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SNYPEX Knight ED Series Binoculars are offered at an average price point of $439.00. Its products include the compact Knight ED 8×32 and 10×32 binoculars, as well as the larger 10×42, 10×50, 8×42 and 8×50

SNYPEX Knight Optics Bak-4 prisms use precision-crafted ED glass with a higher degree of color correcting and image-lacking chromatic aberration, resulting in true-to-life images with startling clarity and color accuracy. Fully multi-coated optics and phase correction coatings enable a wide field of view, unusually close focus distance varying from 6.56 to 4.92 ft., generous eye relief, and a comfortable, functional open bridge body design that is both fog and waterproof, nitrogen-filled, lightweight, and strong because of its magnesium/alloy body.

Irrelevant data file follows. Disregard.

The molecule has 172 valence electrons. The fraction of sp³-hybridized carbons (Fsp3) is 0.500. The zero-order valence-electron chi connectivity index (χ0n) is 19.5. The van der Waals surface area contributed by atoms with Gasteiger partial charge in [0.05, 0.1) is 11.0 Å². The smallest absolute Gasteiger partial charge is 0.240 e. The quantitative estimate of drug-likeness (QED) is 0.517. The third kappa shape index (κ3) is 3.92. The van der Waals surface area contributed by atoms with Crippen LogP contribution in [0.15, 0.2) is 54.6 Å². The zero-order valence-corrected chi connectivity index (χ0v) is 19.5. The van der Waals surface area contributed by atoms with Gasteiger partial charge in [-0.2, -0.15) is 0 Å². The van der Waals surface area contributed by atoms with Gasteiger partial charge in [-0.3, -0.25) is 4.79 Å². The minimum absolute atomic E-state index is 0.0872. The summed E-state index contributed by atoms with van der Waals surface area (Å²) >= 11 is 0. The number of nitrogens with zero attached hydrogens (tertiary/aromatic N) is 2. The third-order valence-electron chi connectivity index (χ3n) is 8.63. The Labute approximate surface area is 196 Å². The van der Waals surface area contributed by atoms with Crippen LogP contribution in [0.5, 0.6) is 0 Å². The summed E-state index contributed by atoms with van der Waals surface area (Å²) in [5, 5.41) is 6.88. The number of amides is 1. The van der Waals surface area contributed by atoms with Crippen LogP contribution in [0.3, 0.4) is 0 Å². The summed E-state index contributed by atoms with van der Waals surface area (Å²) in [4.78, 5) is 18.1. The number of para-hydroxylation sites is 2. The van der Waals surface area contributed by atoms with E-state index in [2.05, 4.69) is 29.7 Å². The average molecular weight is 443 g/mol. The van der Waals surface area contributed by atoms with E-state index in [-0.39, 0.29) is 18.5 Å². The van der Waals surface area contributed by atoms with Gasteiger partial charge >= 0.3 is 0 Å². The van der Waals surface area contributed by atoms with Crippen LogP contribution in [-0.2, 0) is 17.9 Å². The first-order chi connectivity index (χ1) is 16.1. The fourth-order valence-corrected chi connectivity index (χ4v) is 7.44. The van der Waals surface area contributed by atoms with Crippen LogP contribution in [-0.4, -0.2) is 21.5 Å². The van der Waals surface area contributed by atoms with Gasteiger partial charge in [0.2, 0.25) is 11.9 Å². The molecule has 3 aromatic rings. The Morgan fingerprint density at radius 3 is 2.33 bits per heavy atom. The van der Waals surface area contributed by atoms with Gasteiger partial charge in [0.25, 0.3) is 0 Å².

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All SNYPEX LLC Knight ED Binoculars are protected with a durable rubber housing to absorb shocks and are backed by a five year warranty.

“It is our pleasure to bring high definition precision ED binoculars with competitive pricing to sportsmen, distributors, and dealers worldwide,” says Sam Shaheen, founder and president of SNYPEX, LLC.

Specifications:

  • Extra-Low Dispersion (ED) glass produces outstanding color fidelity and high quality images
  • Bak-4, Phase Coated Roof Prisms
  • 100% fully multi-coated optics, green-coated on four sides of the prism
  • Large aperture apochromatic lens with water-repellant coatings
  • Exceptional image quality in all lighting environments